“I ‘ve got sticky little words / They heal and they hurt”, sings Maya Hawke on ‘Sticky Little Words’. The track is from Hawke’s second album, ‘Moss’, itself a spellbinding combination of sticky little words. The 13 album tracks are more poems than songs, vignettes interrogating the experience of being a woman and artist through Hawke’s eyes. A more confident and experimental departure from the folky whimsy of 2020’s ‘Blush’, ‘Moss’ is audacious, introspective and lyrically labyrinthine, radiating curiosity and wonder tempered with a knowing melancholy.
Hawke’s feathery voice dances beautifully over the contours of ‘Moss’, her delivery hushed and intimate – almost like she’s whispering in your ear. Sonically ‘Moss’ is ambient and lush, a rich woven tapestry of indie and folk textures (Hawke’s primary collaborators on the album are indie musicians Christian Lee Hutson and Benjamin Lazar Davis). Mixed at Long Pond Studios, the album seems to carry with it the misty quiet of the famed studio hidden in the haze of upstate New York.
Intertwined in the guitar strings and organ keys is a surprising darkness, a depth of searching vulnerability and unforgiving admission. “I don’t need anyone to hurt me, I can do that myself”, Hawke sings on ‘Luna Moth’ – she accidentally steps on a moth at a lover’s party and spirals into self-hatred and blame. She sings of love with jaded irony on ‘Hiatus’, beginning the song with dizzying tongue-in-cheek infatuation (“I want a gym routine, self-obsessed, hardly dressed teenage dream who cares about sunscreen / And loves to make me Wilhelmina scream ‘cause it sounds like applause”) only to later sing wearily of infidelity and acquiescence (“Maybe he’ll cheat on me, but I’ll forgive him when he does… She was a late shift waitress with a pour heavy / Now your home on hiatus”).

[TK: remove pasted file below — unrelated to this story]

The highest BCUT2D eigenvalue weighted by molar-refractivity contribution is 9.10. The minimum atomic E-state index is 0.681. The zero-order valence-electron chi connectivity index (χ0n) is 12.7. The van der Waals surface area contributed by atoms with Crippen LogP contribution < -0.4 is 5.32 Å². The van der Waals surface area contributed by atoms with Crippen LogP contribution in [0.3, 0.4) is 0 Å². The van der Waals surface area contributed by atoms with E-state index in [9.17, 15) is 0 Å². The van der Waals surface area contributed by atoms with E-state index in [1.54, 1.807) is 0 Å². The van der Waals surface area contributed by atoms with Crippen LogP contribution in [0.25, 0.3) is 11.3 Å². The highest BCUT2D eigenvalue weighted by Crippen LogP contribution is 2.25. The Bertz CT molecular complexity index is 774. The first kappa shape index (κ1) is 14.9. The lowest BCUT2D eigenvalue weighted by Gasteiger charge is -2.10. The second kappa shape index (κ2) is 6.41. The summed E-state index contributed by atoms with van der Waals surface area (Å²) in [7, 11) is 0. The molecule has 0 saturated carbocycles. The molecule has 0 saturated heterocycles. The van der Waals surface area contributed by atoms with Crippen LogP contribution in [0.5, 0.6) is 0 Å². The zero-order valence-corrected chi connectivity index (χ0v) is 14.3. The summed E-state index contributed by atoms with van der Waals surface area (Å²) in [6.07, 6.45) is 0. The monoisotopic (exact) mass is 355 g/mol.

Perhaps no other song captures the prickly essence of ‘Moss’ better than ‘Bloomed into Blue’, a gentle and meandering story of brutality and bloodshed. “As a babbling baby they blessed her”, Hawke sings over a gently falling indie tinker, “her balling mother bled onto the bed boards.” Over darling folk tones and in her signature rasp, Hawke recalls the life of a girl born semi-charmed but all too soon ruined by this world she was born into: “the birds bid for her body”, she is taunted by “whispers of weakling and witch”, and“the blokes” of this world ruthlessly cut her down to nothing. The haunting story (“Bend over, you bedraggled basket babe”, the blokes snarl) is told over innocent nylon strings, chased with the discordant harshness of a fuzz guitar.
‘Moss’ picks up from the thoughtfulness and intrigue of Hawke’s impressive debut and stretches her lyrical and worldbuilding abilities to even darker corners. Far from lighthearted, it speaks to the knottiness and complexity of Hawke’s experiences and relationships, whilst draped in the ethereal soundscape of a fairytale.